Nose Unit Testing Quick Start

This is just a quick "get up and running fast" walk through on using the Nose Unit Testing framework. The reference documentation for Nose is great, but their site seems a little light on the quick start side. I assume you have python installed. If you're unsure how to install python, see your OS documentation.

Install Nose

Install Nose using your OS's package manager or with easy_install. For example:

% easy_install nose

Create Some Code for Testing

As an example, I've created the class below I'll use in the unit test examples.

class A(object):
    def __init__(self):
        self.value = "Some Value"def return_true(self):
        return True
    def raise_exc(self, val):
        raise KeyError(val)

Create Unit Test Classes

There are many approaches to writing Nose unit tests. I normally write a test class for each class or module I wish to test. Nose will load and run any class whose name is preceded by Test such as TestClassA or TestA. When it discovers a class, it uses its default testMatch regex to find any methods that match. Again, we'll use the test_method() convention for our tests. For more information see the  Writing Tests reference.

A few notes on the testing example.

  1. Nose supports fixtures, though we won't use them here. I have included the fixture methods in the below example, but only provide a comment explaining their use in the source.
  2. The packages comes with many helper methods that make testing syntactically clearer for common test cases. In this example, we use assert_equal, assert_not_equal, the raises decorator, and assert_raises. For a full list see the documentation.
  3. For organizational purposes, I create a subdirectory in my project called "tests". This is not required.
from a import A
from import assert_equal
from import assert_not_equal
from import assert_raises
from import raises

class TestA(object):
    def setup_class(klass):
        """This method is run once for each class before any tests are run"""

    def teardown_class(klass):
        """This method is run once for each class _after_ all tests are run"""

    def setUp(self):
        """This method is run once before _each_ test method is executed"""

    def teardown(self):
        """This method is run once after _each_ test method is executed"""

    def test_init(self):
        a = A()
        assert_equal(a.value, "Some Value")
        assert_not_equal(a.value, "Incorrect Value")

    def test_return_true(self):
        a = A()
        assert_equal(a.return_true(), True)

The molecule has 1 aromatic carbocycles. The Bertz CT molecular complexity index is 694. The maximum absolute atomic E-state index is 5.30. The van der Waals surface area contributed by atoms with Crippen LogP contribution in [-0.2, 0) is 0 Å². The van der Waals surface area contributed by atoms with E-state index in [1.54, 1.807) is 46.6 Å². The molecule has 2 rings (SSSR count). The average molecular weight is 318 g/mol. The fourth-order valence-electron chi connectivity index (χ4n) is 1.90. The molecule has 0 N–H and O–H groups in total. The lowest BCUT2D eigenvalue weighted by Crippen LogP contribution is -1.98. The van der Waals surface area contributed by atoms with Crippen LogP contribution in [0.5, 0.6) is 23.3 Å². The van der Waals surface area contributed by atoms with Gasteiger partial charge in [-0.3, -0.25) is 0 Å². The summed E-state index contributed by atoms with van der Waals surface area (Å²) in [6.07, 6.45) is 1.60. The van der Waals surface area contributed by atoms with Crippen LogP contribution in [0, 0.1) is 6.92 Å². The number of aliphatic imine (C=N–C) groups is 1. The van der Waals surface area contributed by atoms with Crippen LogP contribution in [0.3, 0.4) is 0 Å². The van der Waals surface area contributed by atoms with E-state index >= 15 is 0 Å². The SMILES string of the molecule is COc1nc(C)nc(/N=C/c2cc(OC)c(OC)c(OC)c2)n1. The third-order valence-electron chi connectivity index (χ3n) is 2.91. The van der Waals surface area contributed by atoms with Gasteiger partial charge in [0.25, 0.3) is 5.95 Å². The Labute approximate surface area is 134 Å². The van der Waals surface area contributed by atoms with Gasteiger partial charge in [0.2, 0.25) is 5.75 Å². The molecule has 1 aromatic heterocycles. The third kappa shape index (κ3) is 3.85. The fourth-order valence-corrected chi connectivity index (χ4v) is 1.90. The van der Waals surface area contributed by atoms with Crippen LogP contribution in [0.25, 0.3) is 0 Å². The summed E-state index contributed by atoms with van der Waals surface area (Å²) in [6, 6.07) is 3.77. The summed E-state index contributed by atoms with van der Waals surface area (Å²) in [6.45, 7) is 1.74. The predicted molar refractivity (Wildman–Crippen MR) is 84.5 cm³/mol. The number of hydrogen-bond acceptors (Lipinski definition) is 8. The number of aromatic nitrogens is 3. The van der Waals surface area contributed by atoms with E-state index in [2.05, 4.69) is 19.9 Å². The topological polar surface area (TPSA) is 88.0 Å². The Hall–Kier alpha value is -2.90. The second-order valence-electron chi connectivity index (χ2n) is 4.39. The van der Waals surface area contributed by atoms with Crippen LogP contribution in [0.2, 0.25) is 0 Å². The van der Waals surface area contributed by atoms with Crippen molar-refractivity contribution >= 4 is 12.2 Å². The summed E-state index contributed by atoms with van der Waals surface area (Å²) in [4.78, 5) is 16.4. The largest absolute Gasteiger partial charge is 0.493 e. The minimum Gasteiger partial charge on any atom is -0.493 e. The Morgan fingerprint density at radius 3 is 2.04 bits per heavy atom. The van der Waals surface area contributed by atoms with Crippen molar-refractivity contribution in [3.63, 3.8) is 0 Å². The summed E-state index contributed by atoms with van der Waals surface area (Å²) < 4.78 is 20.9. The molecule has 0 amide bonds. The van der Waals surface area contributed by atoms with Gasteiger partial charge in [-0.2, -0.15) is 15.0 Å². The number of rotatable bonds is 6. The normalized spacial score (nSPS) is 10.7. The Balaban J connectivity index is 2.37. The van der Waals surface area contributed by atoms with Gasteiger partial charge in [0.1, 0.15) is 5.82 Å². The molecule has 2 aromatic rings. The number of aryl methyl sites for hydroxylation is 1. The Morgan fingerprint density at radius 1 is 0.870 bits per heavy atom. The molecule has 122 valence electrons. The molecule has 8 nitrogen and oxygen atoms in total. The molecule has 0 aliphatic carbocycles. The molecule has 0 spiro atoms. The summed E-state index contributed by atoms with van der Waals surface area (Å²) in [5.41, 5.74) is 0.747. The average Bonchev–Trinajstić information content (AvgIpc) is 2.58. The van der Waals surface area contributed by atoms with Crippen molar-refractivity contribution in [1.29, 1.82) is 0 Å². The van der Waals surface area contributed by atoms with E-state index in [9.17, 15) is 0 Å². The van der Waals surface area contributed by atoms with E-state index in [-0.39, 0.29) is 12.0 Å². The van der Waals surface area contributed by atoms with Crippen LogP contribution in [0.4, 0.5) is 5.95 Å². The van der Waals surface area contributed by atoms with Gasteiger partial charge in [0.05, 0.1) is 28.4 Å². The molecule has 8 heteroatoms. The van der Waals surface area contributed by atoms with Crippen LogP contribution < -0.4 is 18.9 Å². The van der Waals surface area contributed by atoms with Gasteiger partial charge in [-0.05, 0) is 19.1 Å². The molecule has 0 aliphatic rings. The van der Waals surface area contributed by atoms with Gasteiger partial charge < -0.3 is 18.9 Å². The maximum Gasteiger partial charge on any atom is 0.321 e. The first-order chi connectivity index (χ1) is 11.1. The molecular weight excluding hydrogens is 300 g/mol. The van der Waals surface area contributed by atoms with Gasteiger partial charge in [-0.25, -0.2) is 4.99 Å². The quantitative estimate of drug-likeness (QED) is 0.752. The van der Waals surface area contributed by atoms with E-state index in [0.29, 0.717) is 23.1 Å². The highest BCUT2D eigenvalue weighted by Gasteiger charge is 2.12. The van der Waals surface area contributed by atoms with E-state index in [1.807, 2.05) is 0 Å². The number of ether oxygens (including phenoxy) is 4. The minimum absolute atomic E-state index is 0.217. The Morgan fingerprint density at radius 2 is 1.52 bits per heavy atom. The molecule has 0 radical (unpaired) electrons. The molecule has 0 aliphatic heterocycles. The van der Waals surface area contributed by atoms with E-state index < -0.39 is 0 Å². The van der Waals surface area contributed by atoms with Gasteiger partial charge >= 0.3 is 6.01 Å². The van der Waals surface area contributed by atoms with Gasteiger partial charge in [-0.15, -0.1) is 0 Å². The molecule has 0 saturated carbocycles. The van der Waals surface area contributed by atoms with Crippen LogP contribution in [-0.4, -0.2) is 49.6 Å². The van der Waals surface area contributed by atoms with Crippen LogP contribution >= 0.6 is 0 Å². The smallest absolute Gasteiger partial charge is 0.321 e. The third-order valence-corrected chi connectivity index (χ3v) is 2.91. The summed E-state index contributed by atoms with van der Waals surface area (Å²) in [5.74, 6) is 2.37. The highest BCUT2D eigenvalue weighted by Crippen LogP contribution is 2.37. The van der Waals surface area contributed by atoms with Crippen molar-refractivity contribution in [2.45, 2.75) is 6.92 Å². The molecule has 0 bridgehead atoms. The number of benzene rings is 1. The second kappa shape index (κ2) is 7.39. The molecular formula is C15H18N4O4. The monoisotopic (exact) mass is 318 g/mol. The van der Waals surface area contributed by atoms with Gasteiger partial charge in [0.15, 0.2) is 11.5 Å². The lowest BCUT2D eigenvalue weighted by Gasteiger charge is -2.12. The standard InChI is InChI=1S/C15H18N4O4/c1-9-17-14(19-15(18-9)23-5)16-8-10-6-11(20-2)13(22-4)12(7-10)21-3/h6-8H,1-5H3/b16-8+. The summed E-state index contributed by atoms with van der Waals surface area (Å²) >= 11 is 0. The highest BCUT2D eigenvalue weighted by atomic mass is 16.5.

assert_not_equal(a.return_true(), False)

    def test_raise_exc(self):
        a = A()
        assert_raises(KeyError, a.raise_exc, "A value")

    def test_raise_exc_with_decorator(self):
        a = A()
        a.raise_exc("A message")

Run Tests

All that's left is to run our tests. Nose comes with a command line utility called 'nosetests'. The simplest usage is to call nosetests from within your project directory and pass the 'tests' directory as an argument. For example,

% nosetests tests

For our examples, this outputs the following test summary:

 % nosetests tests
Ran 4 tests in 0.003s  OK

Adding Code Coverage

One useful metric for the completeness of your unit tests is the concept of code coverage. Nose comes out of the box with support for the coverage module. First, install coverage using your package manager or by:

% easy_install coverage

To generate a coverage report using the nosetests utility, simply add the --with-coverage. By default, coverage generates data for all modules found in the current directory.

% nosetests --with-coverage

If you've included a few 3rd party modules, then you could be looking at a lot of information you don't care much about. If this is the case, you can also specify the specific modules you wish to run reports on. In our example, you would do so by running

% nosetests --with-coverage --cover-package a

The --cover-package switch can be used multiple times. If you had a, you could

% nosetests --with-coverage --cover-package a --cover-package b

If we run coverage on our example tests, we get:

% nosetests --with-coverage
Name    Stmts   Miss  Cover   Missing
a           8      0   100%
Ran 4 tests in 0.006sOK

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